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3. Destination Folder. Choose the location for the LDL and the SDN logs.

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‘Next’.

4. Here is where it gets interesting. It was mentioned earlier in the ‘LSM DNS Requirements’ section that if an LSM pool was to be deployed, that you should provision the LSM DNS SRV record prior to the LDL install. Here is why. Clicking ‘Next’ on the above step will initiate an DNS query for the LSM SRV record. If the SRV record has been pre-deployed and is resolvable, you will see the following dialog box:

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To reiterate, you can edit the LyncDialogListener.exe.config file and add the following entry:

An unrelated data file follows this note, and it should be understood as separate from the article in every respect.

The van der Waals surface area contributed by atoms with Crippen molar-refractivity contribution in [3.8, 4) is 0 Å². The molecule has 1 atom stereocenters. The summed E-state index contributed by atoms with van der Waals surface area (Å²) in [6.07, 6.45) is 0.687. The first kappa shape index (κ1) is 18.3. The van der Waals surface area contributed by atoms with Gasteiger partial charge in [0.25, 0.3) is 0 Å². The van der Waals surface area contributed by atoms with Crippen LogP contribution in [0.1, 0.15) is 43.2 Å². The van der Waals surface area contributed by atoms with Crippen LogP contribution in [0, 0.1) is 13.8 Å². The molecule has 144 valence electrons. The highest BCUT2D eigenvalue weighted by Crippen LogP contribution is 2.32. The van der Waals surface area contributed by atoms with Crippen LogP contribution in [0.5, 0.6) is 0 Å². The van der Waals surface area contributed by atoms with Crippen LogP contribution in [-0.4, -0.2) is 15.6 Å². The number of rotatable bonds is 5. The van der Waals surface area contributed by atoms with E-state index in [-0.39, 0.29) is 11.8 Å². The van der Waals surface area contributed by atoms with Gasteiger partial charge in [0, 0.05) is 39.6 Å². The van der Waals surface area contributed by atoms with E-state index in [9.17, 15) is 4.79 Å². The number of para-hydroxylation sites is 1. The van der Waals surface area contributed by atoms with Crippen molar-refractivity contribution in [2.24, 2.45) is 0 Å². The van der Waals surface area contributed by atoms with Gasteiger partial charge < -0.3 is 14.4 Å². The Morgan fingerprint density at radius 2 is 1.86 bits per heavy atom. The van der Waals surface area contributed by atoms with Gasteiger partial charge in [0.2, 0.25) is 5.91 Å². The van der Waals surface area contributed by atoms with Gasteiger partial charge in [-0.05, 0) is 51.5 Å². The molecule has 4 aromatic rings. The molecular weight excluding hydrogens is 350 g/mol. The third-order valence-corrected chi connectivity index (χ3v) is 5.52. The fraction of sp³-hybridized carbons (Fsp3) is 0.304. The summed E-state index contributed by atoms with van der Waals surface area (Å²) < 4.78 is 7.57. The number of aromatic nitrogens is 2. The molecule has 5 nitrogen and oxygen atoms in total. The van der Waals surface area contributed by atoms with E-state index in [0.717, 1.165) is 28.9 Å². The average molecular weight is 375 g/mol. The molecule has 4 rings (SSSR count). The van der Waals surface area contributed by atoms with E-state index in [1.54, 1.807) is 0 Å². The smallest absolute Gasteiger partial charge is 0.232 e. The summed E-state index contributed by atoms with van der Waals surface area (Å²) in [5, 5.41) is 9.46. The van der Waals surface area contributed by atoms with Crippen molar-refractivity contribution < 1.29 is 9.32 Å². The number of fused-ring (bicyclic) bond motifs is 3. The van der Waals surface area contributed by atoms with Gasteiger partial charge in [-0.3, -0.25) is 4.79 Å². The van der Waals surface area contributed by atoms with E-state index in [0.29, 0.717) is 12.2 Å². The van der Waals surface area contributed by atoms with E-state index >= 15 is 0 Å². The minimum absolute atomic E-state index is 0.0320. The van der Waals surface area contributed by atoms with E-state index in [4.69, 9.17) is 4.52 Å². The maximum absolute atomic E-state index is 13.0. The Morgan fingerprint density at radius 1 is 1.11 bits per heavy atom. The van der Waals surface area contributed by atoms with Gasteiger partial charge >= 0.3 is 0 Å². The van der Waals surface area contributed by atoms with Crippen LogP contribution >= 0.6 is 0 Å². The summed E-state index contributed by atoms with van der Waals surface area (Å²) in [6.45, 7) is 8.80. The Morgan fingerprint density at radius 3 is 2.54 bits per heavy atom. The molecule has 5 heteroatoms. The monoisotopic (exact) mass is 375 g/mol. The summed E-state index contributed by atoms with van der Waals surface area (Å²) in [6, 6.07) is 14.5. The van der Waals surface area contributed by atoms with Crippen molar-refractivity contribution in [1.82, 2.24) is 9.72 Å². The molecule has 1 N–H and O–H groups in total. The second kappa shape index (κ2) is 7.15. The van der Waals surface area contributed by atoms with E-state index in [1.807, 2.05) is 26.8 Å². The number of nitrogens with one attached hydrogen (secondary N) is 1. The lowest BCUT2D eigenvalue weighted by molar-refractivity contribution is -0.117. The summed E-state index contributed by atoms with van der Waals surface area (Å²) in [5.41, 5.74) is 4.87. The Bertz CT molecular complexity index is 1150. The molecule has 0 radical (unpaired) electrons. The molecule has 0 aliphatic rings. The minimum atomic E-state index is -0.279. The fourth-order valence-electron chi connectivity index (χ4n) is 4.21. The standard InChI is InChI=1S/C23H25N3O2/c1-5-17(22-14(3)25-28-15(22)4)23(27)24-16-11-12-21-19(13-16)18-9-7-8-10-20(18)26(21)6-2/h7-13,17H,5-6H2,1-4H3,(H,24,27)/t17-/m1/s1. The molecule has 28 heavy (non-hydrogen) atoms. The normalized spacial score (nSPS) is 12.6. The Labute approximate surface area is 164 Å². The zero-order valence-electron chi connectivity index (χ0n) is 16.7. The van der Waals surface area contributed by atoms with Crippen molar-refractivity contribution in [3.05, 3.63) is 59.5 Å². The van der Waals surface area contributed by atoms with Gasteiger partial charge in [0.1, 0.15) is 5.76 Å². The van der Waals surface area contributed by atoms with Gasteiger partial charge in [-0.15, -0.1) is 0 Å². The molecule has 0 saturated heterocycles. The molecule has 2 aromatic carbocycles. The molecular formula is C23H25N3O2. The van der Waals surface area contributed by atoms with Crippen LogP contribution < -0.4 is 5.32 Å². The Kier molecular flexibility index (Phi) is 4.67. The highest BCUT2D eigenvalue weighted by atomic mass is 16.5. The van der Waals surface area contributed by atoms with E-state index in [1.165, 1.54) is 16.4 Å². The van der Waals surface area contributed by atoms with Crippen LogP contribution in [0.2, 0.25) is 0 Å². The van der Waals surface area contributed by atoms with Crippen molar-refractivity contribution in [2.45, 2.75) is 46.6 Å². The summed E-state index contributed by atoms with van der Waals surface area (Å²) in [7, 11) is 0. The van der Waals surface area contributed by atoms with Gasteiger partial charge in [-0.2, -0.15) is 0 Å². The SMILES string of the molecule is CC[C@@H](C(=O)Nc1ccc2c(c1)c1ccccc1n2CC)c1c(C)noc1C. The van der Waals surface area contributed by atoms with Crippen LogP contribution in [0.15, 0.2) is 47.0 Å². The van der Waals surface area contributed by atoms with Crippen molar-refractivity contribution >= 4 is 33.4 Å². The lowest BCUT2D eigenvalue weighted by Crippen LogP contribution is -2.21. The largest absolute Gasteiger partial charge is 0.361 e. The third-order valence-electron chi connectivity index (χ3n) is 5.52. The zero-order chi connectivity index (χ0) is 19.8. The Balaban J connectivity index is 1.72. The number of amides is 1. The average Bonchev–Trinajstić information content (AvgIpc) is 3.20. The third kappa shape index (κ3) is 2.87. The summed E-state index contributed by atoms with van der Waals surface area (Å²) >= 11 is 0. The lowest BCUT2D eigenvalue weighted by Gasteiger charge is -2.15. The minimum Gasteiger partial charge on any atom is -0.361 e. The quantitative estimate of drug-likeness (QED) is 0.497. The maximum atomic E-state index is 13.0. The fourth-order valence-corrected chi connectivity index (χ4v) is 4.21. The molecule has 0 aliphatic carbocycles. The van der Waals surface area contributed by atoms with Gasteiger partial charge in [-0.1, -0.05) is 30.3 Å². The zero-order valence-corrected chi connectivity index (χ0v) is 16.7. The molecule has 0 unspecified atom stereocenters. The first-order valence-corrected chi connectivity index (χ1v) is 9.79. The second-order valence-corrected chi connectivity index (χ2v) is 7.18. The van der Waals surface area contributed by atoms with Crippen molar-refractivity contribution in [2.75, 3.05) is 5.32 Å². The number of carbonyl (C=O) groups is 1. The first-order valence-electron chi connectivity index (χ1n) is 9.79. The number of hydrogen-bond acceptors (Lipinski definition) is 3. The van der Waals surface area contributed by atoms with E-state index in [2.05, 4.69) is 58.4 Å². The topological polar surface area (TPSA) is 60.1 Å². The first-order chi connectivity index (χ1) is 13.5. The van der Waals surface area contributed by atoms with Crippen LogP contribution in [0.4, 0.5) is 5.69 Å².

<add key=”checkdns” value=”True”/> 

to set the SRV lookup afterwords.

 

Verify LSM DNS SRV Record

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Checking the ‘Use the existing SRV record to connect to the SDN Manager’ box and clicking ‘Next’ will bring you to the ‘Certificate for Authentication’ dialog. If you are using MTLS, click the ‘Select’ button to choose the certificate.

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If not, just click ‘Next’.

5. Lync SDN Topology. If you are deploying an LSM topology other than an LSM pool, the DNS SRV is not required so you will be taken to the ‘Lync SDN Topology’ dialog. This will occur if the ‘Use the existing SRV record to connect to the SDN Manager’ box is left unchecked in the ‘DNS Service Record Found’ dialog shown above.

The ‘Lync SDN Topology’ dialog is where you will define how the LDL locates the SDN Managers. This can be collocated on the Lync Front End you are currently installing the LDL on, in an LSM pool as discussed earlier, or in an Active/Standby failover configuration. We will choose the ‘In a pool and can be addressed with a pool FQDN’ option.

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Click ‘Next’.